The gist of the message was that “Increasing rates of abortion and divorce, along with the demands of rights by homosexuals, have placed the nation, and families, in perilous times.”So the guy who sponsored the prayer breakfast felt challenged to come to the defense of this woman. Most ironic quote from that letter:
So, let me get this straight — terrorism, poverty, illiteracy, fanaticism, the looming oil shortage, food supply concerns, overpopulation, drug abuse, alcoholism, war, lying politicians, opportunism, dishonest CEOs, etc., are not the real threats? However, gays getting married could spell disaster? Or perhaps gay marriage has actually caused these problems? Get real! I have yet to see a gay marriage result in a war, murder or any other crime or act not also perpetrated in the main by “normal” heterosexuals as well.
human rights are not about how we feel.Unless you feel gay people are godless sodomites looking to recruit your children into their lifestyle, I guess.
There are plenty of those who those "who believe in God’s Word to stand up for it without compromise, and to be salt and light in the community" that desire to see gays treated fairly.
Some other red herrings he mentions:
Special Rights and the homosexual agenda? What exactly is that besides wanting to be treated like other human beings and American citizens.
Here is the response I'm working on:
In a recent letter, Mr. Bill Hughes wrote to discuss another recent letter by Ron Dierolf concerning a speaker at a recent prayer breakfast. I was glad that he responded however in his "desire is to bring clarity to his concern", I wish he had addressed the particular concern Mr. Dierolf actually mentioned: "So, let me get this straight — terrorism, poverty, illiteracy, fanaticism, the looming oil shortage, food supply concerns, overpopulation, drug abuse, alcoholism, war, lying politicians, opportunism, dishonest CEOs, etc., are not the real threats? However, gays getting married could spell disaster?". I would like to have seen some clarity brought to that.I hope the Westboro Baptist Church doesn't get wind of this and come protest my house. I get enough religious wackos standing in my yard every year for the town's annual Fourth of July parade.
He also mentions "special rights" for homosexuals and how "gay rights advocates have constantly brought legislation and protests against anything resembling our Creator’s standards for family and sexuality in society". I'm not sure what laws he is talking about, unless he means the "legislating from the bench" done by certain "activist judges" who went way out on a limb and said the Government has no business legislating what consenting adults do in the privacy of their own home (Lawrence v. Texas). Almost anything I've seen them protest about has been about being treated like a human being. I wish Mr. Hughes had also brought some clarity to that.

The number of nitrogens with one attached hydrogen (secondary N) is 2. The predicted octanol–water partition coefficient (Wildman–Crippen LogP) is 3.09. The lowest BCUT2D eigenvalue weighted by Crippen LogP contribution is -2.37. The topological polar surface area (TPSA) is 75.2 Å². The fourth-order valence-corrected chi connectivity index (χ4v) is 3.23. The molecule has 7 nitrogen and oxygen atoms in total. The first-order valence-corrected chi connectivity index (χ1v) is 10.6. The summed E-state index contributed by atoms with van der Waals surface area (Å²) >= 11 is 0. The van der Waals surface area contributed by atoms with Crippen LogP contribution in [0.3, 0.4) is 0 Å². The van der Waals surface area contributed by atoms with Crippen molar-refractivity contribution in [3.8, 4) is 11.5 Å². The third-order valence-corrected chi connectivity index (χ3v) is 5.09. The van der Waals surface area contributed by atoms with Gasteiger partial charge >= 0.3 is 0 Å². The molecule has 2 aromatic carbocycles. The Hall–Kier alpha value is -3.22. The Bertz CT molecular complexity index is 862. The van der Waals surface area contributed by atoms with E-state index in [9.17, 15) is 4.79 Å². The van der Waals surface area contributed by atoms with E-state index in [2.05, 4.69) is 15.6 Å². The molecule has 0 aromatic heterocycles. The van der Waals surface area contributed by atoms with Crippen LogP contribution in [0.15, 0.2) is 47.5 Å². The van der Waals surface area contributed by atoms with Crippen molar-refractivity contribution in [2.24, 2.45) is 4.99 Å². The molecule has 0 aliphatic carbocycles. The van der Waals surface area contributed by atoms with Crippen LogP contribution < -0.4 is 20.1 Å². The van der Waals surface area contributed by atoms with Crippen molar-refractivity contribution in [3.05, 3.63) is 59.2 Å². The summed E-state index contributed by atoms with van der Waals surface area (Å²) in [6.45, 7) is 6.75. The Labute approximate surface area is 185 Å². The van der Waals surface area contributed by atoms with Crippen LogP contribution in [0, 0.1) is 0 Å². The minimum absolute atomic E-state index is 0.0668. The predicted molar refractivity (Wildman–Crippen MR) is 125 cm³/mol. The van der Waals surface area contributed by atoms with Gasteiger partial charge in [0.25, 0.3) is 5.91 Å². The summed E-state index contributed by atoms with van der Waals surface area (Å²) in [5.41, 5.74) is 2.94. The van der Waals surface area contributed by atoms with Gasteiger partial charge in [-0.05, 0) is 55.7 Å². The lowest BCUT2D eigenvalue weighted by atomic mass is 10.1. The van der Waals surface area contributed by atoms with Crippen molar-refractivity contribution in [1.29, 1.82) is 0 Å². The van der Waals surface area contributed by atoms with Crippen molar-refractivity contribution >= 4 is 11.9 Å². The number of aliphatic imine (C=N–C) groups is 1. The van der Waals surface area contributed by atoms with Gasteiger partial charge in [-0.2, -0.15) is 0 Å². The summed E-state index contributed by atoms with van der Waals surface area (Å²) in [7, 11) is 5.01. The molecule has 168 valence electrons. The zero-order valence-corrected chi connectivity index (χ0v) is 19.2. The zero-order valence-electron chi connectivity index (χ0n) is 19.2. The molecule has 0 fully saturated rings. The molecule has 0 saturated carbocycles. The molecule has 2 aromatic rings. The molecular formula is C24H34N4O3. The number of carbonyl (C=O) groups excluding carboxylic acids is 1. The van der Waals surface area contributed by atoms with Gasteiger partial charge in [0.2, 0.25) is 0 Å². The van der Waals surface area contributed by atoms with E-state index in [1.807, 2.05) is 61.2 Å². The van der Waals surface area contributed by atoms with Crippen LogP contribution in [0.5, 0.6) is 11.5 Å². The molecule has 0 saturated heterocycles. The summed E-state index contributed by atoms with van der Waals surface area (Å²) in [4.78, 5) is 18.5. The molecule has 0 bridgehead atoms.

Do homosexuals not have the right to expect that their politicians and laws represent them as well? But politicians love to tap into the fears of the devout with one hand while they got their other hand in everyone's wallets. When was the last time you saw J. R. Gray say that adulterers shouldn't be able to adopt children? I doubt that constitutional amendment would get far and that's breaking a commandment.
I fear that this is an issue that leads to what Madison termed the "tyranny of the majority" and anybody that thinks it's ok to legislate and codify discrimination probably didn't have to worry about which drinking fountain they used 50 years ago. Taking a stand against "giving special rights to homosexuals" is about as easy as taking a stand against the northern interlopers who were "promoting mongrelization and miscegenation" was in the 50s and 60s. It's popularity does not make it right and as Mr. Hughes himself stated "human rights are not about how we feel".
Christians who are taking a stand against this "rising tide of homosexuality" because they are standing up for what they believe in seem to me disingenuous at best, unless they speak out against other groups that I know are well within their sphere of "abandoning God's standards". For example, we seem to have gotten past the fact that menstruating women are Biblically unclean. Personally I blame feminism for that one.
But consider that if Mrs. Parker had replaced gay and homosexual with "Mormon", or "Buddhists" or "Hindu", she might not have such eager defenders. But the Mormons, Buddhists and Hindus, even though they might be considered idolaters or apostates by "the faithful", enjoy CONSTITUTIONAL legal protections against being discriminated against that gays do not. They have for over two hundred years and to quote Thomas Jefferson that "neither breaks my leg nor picks my pocket".
If only I could say the same about Christian Right pandering politicians.